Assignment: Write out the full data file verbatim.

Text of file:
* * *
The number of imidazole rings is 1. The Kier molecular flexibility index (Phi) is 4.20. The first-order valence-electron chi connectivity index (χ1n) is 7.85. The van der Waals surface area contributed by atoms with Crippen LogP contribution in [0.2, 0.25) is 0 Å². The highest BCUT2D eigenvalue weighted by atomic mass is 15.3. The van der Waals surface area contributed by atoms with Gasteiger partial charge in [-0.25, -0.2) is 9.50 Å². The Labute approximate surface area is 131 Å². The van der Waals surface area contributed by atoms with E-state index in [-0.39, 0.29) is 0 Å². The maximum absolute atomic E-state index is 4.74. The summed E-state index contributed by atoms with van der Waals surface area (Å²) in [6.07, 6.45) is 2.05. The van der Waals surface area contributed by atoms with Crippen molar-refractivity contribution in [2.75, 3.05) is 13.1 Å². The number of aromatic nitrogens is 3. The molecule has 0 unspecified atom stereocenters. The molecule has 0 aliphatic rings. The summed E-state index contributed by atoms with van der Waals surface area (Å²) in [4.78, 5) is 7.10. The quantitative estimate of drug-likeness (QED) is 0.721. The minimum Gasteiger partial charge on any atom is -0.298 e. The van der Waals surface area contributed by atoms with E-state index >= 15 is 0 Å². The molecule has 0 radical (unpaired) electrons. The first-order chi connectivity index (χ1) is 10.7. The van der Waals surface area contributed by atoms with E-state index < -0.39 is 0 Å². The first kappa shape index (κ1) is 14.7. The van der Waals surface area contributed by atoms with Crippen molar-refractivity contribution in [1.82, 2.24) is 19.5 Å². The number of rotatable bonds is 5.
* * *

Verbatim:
The number of imidazole rings is 1. The Kier molecular flexibility index (Phi) is 4.20. The first-order valence-electron chi connectivity index (χ1n) is 7.85. The van der Waals surface area contributed by atoms with Crippen LogP contribution in [0.2, 0.25) is 0 Å². The highest BCUT2D eigenvalue weighted by atomic mass is 15.3. The van der Waals surface area contributed by atoms with Gasteiger partial charge in [-0.25, -0.2) is 9.50 Å². The Labute approximate surface area is 131 Å². The van der Waals surface area contributed by atoms with E-state index in [-0.39, 0.29) is 0 Å². The maximum absolute atomic E-state index is 4.74. The summed E-state index contributed by atoms with van der Waals surface area (Å²) in [6.07, 6.45) is 2.05. The van der Waals surface area contributed by atoms with Crippen molar-refractivity contribution in [2.75, 3.05) is 13.1 Å². The number of aromatic nitrogens is 3. The molecule has 0 unspecified atom stereocenters. The molecule has 0 aliphatic rings. The summed E-state index contributed by atoms with van der Waals surface area (Å²) in [4.78, 5) is 7.10. The quantitative estimate of drug-likeness (QED) is 0.721. The minimum Gasteiger partial charge on any atom is -0.298 e. The van der Waals surface area contributed by atoms with E-state index >= 15 is 0 Å². The molecule has 0 radical (unpaired) electrons. The first-order chi connectivity index (χ1) is 10.7. The van der Waals surface area contributed by atoms with E-state index < -0.39 is 0 Å². The first kappa shape index (κ1) is 14.7. The van der Waals surface area contributed by atoms with Crippen molar-refractivity contribution in [1.82, 2.24) is 19.5 Å². The number of rotatable bonds is 5.